Though NATO sought to minimize the risk to civilians of the massive invasion of Marjah, advising residents to “stay put,” much has been said of the disastrous price paid by those who stayed behind. For those who fled, however, things are little better.
Some 24,000 displaced Marjah residents are surviving in makeshift tents and shelters around Lashkar Gah, relying on very limited aid from the Afghan government. They’re surviving, and they’re not at risk from US missile attacks, but their problems are only beginning.
With the war dragging on, the refugees wonder what, if anything, they’ll have to come home to. With no one tending their crops, their homes, or their livestock, most face financial ruin, but returning is simply too dangerous.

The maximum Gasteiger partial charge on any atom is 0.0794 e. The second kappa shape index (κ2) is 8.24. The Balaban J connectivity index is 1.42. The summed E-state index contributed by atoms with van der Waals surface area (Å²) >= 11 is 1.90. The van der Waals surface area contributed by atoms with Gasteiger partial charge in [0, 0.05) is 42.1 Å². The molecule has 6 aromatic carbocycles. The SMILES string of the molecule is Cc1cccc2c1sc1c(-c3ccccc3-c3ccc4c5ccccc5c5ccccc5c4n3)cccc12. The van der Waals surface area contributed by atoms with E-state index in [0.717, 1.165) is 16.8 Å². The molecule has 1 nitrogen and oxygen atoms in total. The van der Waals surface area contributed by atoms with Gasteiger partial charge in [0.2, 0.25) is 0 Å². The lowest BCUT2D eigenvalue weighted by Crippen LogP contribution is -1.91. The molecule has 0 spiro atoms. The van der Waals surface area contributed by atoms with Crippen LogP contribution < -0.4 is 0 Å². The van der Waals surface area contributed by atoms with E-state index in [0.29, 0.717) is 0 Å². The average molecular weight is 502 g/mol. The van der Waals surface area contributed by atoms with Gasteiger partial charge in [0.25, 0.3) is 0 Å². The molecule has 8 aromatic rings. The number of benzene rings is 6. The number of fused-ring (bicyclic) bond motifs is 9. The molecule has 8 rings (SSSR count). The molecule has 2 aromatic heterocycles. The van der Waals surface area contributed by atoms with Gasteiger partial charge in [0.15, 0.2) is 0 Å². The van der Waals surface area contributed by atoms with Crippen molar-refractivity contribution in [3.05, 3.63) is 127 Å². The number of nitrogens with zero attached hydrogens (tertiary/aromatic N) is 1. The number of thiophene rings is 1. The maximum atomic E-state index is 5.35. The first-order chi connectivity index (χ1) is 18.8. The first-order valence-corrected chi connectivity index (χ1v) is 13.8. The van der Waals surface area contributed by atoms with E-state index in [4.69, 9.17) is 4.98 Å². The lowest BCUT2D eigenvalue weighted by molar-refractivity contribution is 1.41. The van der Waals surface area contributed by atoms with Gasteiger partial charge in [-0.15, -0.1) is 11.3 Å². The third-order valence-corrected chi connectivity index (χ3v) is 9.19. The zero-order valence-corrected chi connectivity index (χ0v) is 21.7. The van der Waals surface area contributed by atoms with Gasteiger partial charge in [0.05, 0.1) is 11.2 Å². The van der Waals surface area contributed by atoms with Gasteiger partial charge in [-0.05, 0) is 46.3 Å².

Staying behind was no better an option, of course. Most of the civilians still in Marjah are confined to their homes and running out of food and medicine. Either way, NATO’s public relations campaign, the biggest military offensive since the war began, is going to capture the key agricultural region at the cost of ruining its economy for the forseeable future.